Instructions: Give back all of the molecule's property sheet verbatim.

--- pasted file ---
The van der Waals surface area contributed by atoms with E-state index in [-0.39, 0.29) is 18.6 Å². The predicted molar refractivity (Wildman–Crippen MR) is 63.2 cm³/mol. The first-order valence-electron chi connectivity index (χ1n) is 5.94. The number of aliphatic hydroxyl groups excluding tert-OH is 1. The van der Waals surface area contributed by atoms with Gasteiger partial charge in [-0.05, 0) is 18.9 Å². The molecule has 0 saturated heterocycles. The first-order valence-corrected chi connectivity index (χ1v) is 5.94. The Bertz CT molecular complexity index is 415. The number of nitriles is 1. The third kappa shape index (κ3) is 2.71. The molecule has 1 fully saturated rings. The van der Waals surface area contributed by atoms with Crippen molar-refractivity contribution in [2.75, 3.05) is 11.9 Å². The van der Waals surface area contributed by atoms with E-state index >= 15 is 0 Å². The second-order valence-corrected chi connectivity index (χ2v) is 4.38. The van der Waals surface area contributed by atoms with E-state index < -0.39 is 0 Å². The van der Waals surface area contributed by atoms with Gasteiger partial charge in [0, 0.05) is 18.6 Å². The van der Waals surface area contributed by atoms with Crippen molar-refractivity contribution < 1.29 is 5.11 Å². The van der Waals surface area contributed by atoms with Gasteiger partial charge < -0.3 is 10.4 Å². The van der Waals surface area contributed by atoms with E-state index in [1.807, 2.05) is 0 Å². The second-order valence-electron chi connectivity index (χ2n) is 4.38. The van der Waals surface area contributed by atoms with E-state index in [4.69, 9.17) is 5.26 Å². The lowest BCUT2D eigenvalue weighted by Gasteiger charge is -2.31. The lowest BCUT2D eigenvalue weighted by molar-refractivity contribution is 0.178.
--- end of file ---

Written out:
The van der Waals surface area contributed by atoms with E-state index in [-0.39, 0.29) is 18.6 Å². The predicted molar refractivity (Wildman–Crippen MR) is 63.2 cm³/mol. The first-order valence-electron chi connectivity index (χ1n) is 5.94. The number of aliphatic hydroxyl groups excluding tert-OH is 1. The van der Waals surface area contributed by atoms with Gasteiger partial charge in [-0.05, 0) is 18.9 Å². The molecule has 0 saturated heterocycles. The first-order valence-corrected chi connectivity index (χ1v) is 5.94. The Bertz CT molecular complexity index is 415. The number of nitriles is 1. The third kappa shape index (κ3) is 2.71. The molecule has 1 fully saturated rings. The van der Waals surface area contributed by atoms with Crippen molar-refractivity contribution in [2.75, 3.05) is 11.9 Å². The van der Waals surface area contributed by atoms with E-state index >= 15 is 0 Å². The second-order valence-corrected chi connectivity index (χ2v) is 4.38. The van der Waals surface area contributed by atoms with E-state index < -0.39 is 0 Å². The van der Waals surface area contributed by atoms with Gasteiger partial charge in [0, 0.05) is 18.6 Å². The van der Waals surface area contributed by atoms with Crippen molar-refractivity contribution < 1.29 is 5.11 Å². The van der Waals surface area contributed by atoms with Gasteiger partial charge < -0.3 is 10.4 Å². The van der Waals surface area contributed by atoms with E-state index in [1.807, 2.05) is 0 Å². The second-order valence-electron chi connectivity index (χ2n) is 4.38. The van der Waals surface area contributed by atoms with E-state index in [4.69, 9.17) is 5.26 Å². The lowest BCUT2D eigenvalue weighted by Gasteiger charge is -2.31. The lowest BCUT2D eigenvalue weighted by molar-refractivity contribution is 0.178.